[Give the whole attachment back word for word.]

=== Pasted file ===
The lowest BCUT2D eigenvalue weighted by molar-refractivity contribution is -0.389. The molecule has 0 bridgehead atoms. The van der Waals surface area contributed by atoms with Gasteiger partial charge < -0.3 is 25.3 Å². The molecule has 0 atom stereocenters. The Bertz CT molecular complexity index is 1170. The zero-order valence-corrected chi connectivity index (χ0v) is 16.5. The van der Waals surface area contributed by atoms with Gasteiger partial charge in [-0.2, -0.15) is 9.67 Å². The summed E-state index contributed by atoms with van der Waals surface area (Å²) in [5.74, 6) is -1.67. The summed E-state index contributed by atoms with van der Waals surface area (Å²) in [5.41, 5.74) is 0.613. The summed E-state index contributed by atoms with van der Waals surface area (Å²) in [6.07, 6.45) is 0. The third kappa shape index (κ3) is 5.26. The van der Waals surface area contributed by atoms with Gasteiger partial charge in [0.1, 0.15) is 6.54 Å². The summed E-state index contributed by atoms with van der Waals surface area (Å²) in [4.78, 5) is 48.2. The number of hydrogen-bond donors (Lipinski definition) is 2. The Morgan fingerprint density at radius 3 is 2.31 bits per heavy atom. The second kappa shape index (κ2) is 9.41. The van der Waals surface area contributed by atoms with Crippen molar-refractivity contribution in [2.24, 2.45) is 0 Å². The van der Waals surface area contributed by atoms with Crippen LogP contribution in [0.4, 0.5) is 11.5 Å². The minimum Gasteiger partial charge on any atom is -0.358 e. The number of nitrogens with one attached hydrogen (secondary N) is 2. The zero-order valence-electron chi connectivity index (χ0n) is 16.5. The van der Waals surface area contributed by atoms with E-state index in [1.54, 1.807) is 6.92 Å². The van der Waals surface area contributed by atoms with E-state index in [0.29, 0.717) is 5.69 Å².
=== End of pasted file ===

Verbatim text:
The lowest BCUT2D eigenvalue weighted by molar-refractivity contribution is -0.389. The molecule has 0 bridgehead atoms. The van der Waals surface area contributed by atoms with Gasteiger partial charge < -0.3 is 25.3 Å². The molecule has 0 atom stereocenters. The Bertz CT molecular complexity index is 1170. The zero-order valence-corrected chi connectivity index (χ0v) is 16.5. The van der Waals surface area contributed by atoms with Gasteiger partial charge in [-0.2, -0.15) is 9.67 Å². The summed E-state index contributed by atoms with van der Waals surface area (Å²) in [5.74, 6) is -1.67. The summed E-state index contributed by atoms with van der Waals surface area (Å²) in [5.41, 5.74) is 0.613. The summed E-state index contributed by atoms with van der Waals surface area (Å²) in [6.07, 6.45) is 0. The third kappa shape index (κ3) is 5.26. The van der Waals surface area contributed by atoms with Gasteiger partial charge in [0.1, 0.15) is 6.54 Å². The summed E-state index contributed by atoms with van der Waals surface area (Å²) in [4.78, 5) is 48.2. The number of hydrogen-bond donors (Lipinski definition) is 2. The Morgan fingerprint density at radius 3 is 2.31 bits per heavy atom. The second kappa shape index (κ2) is 9.41. The van der Waals surface area contributed by atoms with Crippen molar-refractivity contribution in [2.24, 2.45) is 0 Å². The van der Waals surface area contributed by atoms with Crippen LogP contribution in [0.4, 0.5) is 11.5 Å². The minimum Gasteiger partial charge on any atom is -0.358 e. The number of nitrogens with one attached hydrogen (secondary N) is 2. The zero-order valence-electron chi connectivity index (χ0n) is 16.5. The van der Waals surface area contributed by atoms with E-state index in [1.54, 1.807) is 6.92 Å². The van der Waals surface area contributed by atoms with E-state index in [0.29, 0.717) is 5.69 Å².